The Shard, which is also known as the Shard of Glass, Shard London Bridge, or London Bridge Tower, is a 72-storey skyscraper in London standing 309.6 metres high. It is considered the tallest building in the United Kingdom, and seventh-tallest building in Europe.

Don’t miss out on the opportunity to take a picturesque view of London from it, by the way. We highly recommend climbing the Shard for an unforgettable experience.

21. London has a lot of museums. 

London has a lot of museums. 

We have 170 museums in this city. Yes, you read that right – 170 museums. 

These include the massive British Museum, the National Gallery, the Imperial War Museum, and even the tiny Fan Museum in Greenwich.

22. There’s a time capsule in London

Image from The National

Cleopatra’s Needle is an Egyptian artefact that is on the Victoria Embankment. It was built in 1838 and is essentially a time capsule. 

There were a lot of different objects placed underneath it such as a map of London, daily newspapers, photographs of the best-looking women at the time, and a copy of the Bible. 

Why those specific things together were chosen to represent our time, we’re not sure, but oh well.

23. The police never caught Jack the Ripper, our most notorious serial killer. 

The police never caught Jack the Ripper, our most notorious serial killer. 

Jack the Ripper remains unidentified up to this day. On the off-chance you don’t know, Jack was a serial killer active in the impoverished part of London.

Jack the Ripper is sometimes called the Whitechapel Murderer or Leather Apron. A lot of people speculated on who this serial killer was.

Some notable speculations were Prince Albert and Queen Victoria’s doctor, Sir William Gull – but obviously, none of these were ever provenl.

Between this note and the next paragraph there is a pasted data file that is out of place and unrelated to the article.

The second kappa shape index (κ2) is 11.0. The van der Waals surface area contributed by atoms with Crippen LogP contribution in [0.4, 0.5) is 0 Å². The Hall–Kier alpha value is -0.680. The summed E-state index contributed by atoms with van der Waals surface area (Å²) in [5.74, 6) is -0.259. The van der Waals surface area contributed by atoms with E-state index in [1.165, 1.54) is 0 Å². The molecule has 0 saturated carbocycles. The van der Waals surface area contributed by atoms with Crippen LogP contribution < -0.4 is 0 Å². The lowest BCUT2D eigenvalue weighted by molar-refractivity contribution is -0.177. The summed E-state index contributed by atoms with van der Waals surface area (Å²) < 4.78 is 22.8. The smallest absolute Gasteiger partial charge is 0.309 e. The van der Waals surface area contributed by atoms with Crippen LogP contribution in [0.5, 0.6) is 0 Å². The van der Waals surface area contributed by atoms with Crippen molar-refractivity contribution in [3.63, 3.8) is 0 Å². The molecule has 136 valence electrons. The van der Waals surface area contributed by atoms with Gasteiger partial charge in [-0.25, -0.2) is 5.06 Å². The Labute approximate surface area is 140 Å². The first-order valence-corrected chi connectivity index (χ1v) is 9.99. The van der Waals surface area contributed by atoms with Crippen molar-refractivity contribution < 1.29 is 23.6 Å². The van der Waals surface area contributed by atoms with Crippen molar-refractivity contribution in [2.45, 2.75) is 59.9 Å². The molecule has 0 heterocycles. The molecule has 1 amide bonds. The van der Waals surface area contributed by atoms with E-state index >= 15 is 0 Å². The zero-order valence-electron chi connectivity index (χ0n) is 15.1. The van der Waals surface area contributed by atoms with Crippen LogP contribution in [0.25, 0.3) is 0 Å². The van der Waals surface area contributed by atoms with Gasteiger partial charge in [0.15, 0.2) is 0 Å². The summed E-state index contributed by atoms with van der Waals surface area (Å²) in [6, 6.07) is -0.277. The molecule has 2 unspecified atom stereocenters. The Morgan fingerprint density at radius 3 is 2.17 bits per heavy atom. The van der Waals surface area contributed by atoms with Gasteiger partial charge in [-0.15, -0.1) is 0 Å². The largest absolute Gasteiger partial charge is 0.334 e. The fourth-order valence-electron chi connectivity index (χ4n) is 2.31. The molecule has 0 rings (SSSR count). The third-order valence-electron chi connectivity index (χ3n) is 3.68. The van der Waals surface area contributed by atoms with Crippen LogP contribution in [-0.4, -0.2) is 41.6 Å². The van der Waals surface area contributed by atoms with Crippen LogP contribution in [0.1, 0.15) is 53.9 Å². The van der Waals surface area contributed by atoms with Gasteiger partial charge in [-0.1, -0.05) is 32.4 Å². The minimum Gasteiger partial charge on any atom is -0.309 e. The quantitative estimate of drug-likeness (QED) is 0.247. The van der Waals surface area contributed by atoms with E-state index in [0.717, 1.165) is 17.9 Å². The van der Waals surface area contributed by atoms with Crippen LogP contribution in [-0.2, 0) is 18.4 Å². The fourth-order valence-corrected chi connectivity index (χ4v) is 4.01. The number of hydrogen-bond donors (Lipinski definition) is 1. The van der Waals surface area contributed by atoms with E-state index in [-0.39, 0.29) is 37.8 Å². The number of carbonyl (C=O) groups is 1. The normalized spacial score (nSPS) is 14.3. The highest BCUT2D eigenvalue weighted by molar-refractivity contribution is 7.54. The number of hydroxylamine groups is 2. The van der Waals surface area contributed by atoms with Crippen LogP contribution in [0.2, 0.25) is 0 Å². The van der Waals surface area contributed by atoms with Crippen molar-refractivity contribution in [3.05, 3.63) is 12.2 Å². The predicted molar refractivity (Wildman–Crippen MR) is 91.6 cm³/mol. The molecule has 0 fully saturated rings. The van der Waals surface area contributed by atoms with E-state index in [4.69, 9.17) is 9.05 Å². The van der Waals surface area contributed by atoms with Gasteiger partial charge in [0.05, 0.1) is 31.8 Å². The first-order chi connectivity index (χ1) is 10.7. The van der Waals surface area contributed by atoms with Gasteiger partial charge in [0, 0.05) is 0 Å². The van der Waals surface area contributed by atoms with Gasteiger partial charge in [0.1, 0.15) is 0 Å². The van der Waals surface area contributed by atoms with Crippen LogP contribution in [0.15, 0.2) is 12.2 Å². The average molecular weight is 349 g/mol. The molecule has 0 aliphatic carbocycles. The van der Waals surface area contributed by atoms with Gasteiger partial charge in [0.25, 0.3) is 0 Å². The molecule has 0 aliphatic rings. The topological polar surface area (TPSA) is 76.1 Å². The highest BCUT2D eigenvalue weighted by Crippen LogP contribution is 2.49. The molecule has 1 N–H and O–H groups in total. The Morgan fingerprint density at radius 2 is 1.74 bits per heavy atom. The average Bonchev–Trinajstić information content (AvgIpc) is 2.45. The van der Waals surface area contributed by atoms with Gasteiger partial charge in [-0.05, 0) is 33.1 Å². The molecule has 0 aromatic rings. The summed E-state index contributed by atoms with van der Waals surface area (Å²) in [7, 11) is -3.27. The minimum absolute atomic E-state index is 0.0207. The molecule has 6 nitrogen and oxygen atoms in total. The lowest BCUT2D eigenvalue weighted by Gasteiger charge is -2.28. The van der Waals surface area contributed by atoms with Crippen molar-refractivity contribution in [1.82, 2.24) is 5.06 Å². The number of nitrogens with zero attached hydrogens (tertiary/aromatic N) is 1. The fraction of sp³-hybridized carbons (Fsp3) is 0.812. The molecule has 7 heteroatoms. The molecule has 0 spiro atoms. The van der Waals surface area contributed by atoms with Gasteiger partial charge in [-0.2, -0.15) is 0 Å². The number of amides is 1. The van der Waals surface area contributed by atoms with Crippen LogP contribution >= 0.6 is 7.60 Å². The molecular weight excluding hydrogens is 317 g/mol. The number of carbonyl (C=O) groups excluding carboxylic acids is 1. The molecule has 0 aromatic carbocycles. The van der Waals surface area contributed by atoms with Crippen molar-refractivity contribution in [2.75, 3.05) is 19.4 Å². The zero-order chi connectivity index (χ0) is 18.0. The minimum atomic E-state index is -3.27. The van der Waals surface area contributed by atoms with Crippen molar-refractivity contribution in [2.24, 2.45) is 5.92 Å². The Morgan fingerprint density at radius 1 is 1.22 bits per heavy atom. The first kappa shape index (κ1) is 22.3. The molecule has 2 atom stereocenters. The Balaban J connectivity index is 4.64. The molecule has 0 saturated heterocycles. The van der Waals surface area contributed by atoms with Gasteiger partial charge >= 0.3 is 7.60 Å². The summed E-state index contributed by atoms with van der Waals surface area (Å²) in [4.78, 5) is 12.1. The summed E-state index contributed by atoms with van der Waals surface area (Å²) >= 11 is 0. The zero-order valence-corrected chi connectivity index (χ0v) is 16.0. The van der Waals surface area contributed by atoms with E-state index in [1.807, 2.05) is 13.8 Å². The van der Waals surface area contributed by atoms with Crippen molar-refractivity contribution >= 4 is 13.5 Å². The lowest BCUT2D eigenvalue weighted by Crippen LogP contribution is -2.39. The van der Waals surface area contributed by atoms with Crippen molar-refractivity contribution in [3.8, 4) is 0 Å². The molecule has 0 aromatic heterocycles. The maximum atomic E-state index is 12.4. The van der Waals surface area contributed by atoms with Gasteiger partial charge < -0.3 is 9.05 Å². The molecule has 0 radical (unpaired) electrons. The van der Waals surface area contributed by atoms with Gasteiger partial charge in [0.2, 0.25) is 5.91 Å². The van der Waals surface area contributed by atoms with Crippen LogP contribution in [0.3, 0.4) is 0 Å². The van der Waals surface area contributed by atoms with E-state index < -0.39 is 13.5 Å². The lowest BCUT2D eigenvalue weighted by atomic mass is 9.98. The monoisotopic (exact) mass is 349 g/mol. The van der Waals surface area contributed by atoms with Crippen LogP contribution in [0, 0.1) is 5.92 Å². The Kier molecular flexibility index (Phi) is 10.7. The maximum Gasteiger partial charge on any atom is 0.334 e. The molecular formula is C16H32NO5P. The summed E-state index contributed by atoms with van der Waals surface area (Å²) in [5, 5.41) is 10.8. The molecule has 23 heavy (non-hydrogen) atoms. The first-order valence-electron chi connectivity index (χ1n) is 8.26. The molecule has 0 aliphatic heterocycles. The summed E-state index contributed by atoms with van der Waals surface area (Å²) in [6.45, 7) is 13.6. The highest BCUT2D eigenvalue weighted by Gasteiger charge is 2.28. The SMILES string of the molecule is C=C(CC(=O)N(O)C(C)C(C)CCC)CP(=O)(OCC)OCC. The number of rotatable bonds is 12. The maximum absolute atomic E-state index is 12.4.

24. What does London stand for?

what does london stand for

London’s naming history is… very puzzling. Note that the first major settlement was founded by the Romans around 50 AD. 

Based onthis, London came from “Londinium”, which was coined by the Romans. Unfortunately, if we go by this origin, it doesn’t help much, since “Londinium” just means “in London”. Circular much, anyone? 

Some say it’s from a pre-Celtic Old European word instead. “Plowonida”, meaning “river too wide to ford” (which is probably because of the River Thames).

Recently, however, scholars say that it comes from a Celtic derivative of the root word “lend”, which means “to sink” and “-injo” or “-onjo-”, which is used to form the names of places.

25. London has the most billionaires in the world.

London has the most billionaires in the world.

More than 80 billionaires call London their home, making it the city with the most billionaires in the world. That’s also about 80% of all the billionaires in the United Kingdom, by the way.


That concludes our article on the best facts we found about London. Did we miss out on any? 

Let us know! We’d love to hear from you.